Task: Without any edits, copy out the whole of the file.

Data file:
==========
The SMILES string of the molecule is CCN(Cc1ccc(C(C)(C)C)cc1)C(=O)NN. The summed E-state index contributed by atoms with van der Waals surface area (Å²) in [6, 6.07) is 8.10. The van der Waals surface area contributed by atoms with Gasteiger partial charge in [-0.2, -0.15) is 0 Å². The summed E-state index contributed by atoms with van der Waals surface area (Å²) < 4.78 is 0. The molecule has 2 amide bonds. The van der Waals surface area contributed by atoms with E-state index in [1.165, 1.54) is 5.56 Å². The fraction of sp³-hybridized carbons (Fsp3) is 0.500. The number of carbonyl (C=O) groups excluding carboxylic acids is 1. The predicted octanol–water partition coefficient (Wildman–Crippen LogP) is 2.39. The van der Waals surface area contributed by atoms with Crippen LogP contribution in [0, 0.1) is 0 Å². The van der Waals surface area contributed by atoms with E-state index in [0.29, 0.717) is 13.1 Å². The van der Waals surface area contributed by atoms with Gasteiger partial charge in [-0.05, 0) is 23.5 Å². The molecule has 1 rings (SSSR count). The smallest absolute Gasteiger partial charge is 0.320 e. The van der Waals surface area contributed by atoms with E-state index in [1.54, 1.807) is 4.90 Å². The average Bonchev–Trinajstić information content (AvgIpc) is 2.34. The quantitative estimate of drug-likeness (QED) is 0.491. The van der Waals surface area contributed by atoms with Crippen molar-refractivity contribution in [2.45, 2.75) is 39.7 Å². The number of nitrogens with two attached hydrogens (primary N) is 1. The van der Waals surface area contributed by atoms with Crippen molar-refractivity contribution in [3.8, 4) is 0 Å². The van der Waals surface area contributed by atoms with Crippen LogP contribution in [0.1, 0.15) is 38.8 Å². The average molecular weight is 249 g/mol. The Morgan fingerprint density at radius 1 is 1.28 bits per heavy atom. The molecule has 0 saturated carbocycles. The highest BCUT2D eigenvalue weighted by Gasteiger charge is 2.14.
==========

The SMILES string of the molecule is CCN(Cc1ccc(C(C)(C)C)cc1)C(=O)NN. The summed E-state index contributed by atoms with van der Waals surface area (Å²) in [6, 6.07) is 8.10. The van der Waals surface area contributed by atoms with Gasteiger partial charge in [-0.2, -0.15) is 0 Å². The summed E-state index contributed by atoms with van der Waals surface area (Å²) < 4.78 is 0. The molecule has 2 amide bonds. The van der Waals surface area contributed by atoms with E-state index in [1.165, 1.54) is 5.56 Å². The fraction of sp³-hybridized carbons (Fsp3) is 0.500. The number of carbonyl (C=O) groups excluding carboxylic acids is 1. The predicted octanol–water partition coefficient (Wildman–Crippen LogP) is 2.39. The van der Waals surface area contributed by atoms with Crippen LogP contribution in [0, 0.1) is 0 Å². The van der Waals surface area contributed by atoms with E-state index in [0.29, 0.717) is 13.1 Å². The van der Waals surface area contributed by atoms with Gasteiger partial charge in [-0.05, 0) is 23.5 Å². The molecule has 1 rings (SSSR count). The smallest absolute Gasteiger partial charge is 0.320 e. The van der Waals surface area contributed by atoms with E-state index in [1.54, 1.807) is 4.90 Å². The average Bonchev–Trinajstić information content (AvgIpc) is 2.34. The quantitative estimate of drug-likeness (QED) is 0.491. The van der Waals surface area contributed by atoms with Crippen molar-refractivity contribution in [2.45, 2.75) is 39.7 Å². The number of nitrogens with two attached hydrogens (primary N) is 1. The van der Waals surface area contributed by atoms with Crippen molar-refractivity contribution in [3.8, 4) is 0 Å². The van der Waals surface area contributed by atoms with Crippen LogP contribution in [0.1, 0.15) is 38.8 Å². The average molecular weight is 249 g/mol. The Morgan fingerprint density at radius 1 is 1.28 bits per heavy atom. The molecule has 0 saturated carbocycles. The highest BCUT2D eigenvalue weighted by Gasteiger charge is 2.14.